2. In speaking of single malt scotch as the “King of Drinks” according to Robert Lewis Stevenson… I had to look up the poem and read it after seeing it referenced in the movie.  You can find it here. (Good luck unless you are up on your Olde English.. Or is it Olde Scot?)

Finally, the quote at the end from Charlie Wilson himself… Unfortunately, too true.  😦

These things happened, and they were glorious.  They changed the world… And then we fxxx’ed up the end game.

To see a better “review,” from a much better writer, and a much brighter mind, and to read more insight into this particular quote and to Charlie Wilson himself, see this link.

p.s. It also made me break out Juice Newton’s “Angel of the Morning!”   Which is a scary thought.   A VERY scary thought. :-/

Star Wars. 1977.

I still remember driving to NY City from West Point with my Dad, to watch this when it first came out in 1977.  I was not quite seven at the time….  Riley has been asking about it recently, as one of her friends loves it.  I figured she is almost 6, so almost the same age as me, and that she was probably ready for it.  It is really the 1st movie she has seen with any amount of death in it, though I’d have to say that death in this movie compared to new movies is much tamer.  There was one scene when an arm is cut off by a light saber that maybe was a little much!  Reece watched some of it as a well, but I think he is at a young enough age (2.5), that it doesn’t really register the same way with an (almost) 6 year old.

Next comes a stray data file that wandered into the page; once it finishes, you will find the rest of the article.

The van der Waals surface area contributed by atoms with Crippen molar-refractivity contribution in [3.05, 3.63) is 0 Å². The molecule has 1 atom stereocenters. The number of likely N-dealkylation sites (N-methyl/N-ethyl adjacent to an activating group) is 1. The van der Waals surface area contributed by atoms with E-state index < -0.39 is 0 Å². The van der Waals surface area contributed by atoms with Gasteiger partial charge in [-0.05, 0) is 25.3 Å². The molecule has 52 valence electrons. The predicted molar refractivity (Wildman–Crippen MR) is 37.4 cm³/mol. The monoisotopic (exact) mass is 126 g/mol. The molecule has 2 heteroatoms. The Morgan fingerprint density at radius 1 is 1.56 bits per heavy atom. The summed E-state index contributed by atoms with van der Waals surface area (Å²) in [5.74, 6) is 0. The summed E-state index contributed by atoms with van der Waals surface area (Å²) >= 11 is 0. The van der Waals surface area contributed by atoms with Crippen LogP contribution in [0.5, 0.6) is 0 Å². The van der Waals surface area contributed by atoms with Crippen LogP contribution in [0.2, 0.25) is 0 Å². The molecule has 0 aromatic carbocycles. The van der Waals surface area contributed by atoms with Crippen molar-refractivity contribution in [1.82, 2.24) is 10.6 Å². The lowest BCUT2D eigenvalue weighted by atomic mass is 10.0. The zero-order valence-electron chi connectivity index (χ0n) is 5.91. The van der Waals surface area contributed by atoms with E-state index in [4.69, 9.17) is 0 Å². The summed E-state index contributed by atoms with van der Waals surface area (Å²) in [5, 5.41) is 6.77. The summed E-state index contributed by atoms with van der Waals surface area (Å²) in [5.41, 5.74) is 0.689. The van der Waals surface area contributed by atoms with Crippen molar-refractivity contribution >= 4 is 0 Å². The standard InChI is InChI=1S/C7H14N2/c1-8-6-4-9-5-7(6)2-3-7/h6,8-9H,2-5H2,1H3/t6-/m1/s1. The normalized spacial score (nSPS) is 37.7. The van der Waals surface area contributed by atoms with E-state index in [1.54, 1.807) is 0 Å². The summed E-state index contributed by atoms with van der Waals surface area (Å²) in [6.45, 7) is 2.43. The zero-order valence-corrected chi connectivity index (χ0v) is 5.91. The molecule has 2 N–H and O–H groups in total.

There are some decent life lessons in it that Riley and I talked about, though not really in depth.  But as things come up over the next few weeks, I’ll try to tie them and reference the movie.  Such lessons include good vs. evil (spiritual warfare, for a Christian perspective), patience, loyalty, and make believe (this is just a movie!).

Looking at the movie now, from my perspective, after 30+ years, it is pretty amazing how well they did with the special effects — the flying space ships, all the characters/creatures, explosions.  And the sound was fantastic.  Guess that is why it won best visual effects and best sound effects.

Atonement. 2007. (8/10)

[I’m going to start rating movies in the blog post title — this is an 8/10.]

Kelly and I watched this, via Apple iTMS rental. Very good — I don’t give many movies 8/10 ratings! Hard to say much about it without spoiling, but Kelly was mad at the ending, while I thought it was sad yet appropriate.

As we were watching it, I thought the musical score was very well done. It incorporated sounds from the film into the score in a fairly unique way. Little did I know at the time that this had actually one an Oscar for best score in 2007.

Horton Hears a Who. 2008.

We took the kids to see this last week at the “dollar theater” (which now costs $1.50! and of course they gouge you on popcorn and drinks). It was Reece’s 1st movie theater experience, and he did pretty well — only had about 8-10 minutes in the middle where I took him out to do something different.

The movie is pretty good and has some decent “life lessons” for the kids that we talked about a little afterwards, though I wouldn’t put it on the same level of most of Pixar’s works, both in terms of animation and story line.